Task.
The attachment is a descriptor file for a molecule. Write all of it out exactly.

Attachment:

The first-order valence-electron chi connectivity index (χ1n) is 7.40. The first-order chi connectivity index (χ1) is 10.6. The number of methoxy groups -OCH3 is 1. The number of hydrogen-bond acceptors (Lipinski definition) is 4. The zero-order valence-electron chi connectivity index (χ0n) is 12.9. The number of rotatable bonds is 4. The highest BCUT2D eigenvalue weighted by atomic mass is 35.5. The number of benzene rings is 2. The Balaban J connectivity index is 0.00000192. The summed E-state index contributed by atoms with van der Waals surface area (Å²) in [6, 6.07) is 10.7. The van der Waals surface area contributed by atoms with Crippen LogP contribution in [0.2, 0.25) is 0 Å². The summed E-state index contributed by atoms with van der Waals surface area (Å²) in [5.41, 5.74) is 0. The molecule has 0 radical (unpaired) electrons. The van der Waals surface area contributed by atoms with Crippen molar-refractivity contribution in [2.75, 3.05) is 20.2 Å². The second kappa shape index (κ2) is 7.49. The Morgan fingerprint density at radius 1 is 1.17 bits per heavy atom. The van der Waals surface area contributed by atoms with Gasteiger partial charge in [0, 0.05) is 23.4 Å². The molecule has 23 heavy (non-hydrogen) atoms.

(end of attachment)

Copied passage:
The first-order valence-electron chi connectivity index (χ1n) is 7.40. The first-order chi connectivity index (χ1) is 10.6. The number of methoxy groups -OCH3 is 1. The number of hydrogen-bond acceptors (Lipinski definition) is 4. The zero-order valence-electron chi connectivity index (χ0n) is 12.9. The number of rotatable bonds is 4. The highest BCUT2D eigenvalue weighted by atomic mass is 35.5. The number of benzene rings is 2. The Balaban J connectivity index is 0.00000192. The summed E-state index contributed by atoms with van der Waals surface area (Å²) in [6, 6.07) is 10.7. The van der Waals surface area contributed by atoms with Crippen LogP contribution in [0.2, 0.25) is 0 Å². The summed E-state index contributed by atoms with van der Waals surface area (Å²) in [5.41, 5.74) is 0. The molecule has 0 radical (unpaired) electrons. The van der Waals surface area contributed by atoms with Crippen molar-refractivity contribution in [2.75, 3.05) is 20.2 Å². The second kappa shape index (κ2) is 7.49. The Morgan fingerprint density at radius 1 is 1.17 bits per heavy atom. The van der Waals surface area contributed by atoms with Gasteiger partial charge in [0, 0.05) is 23.4 Å². The molecule has 23 heavy (non-hydrogen) atoms.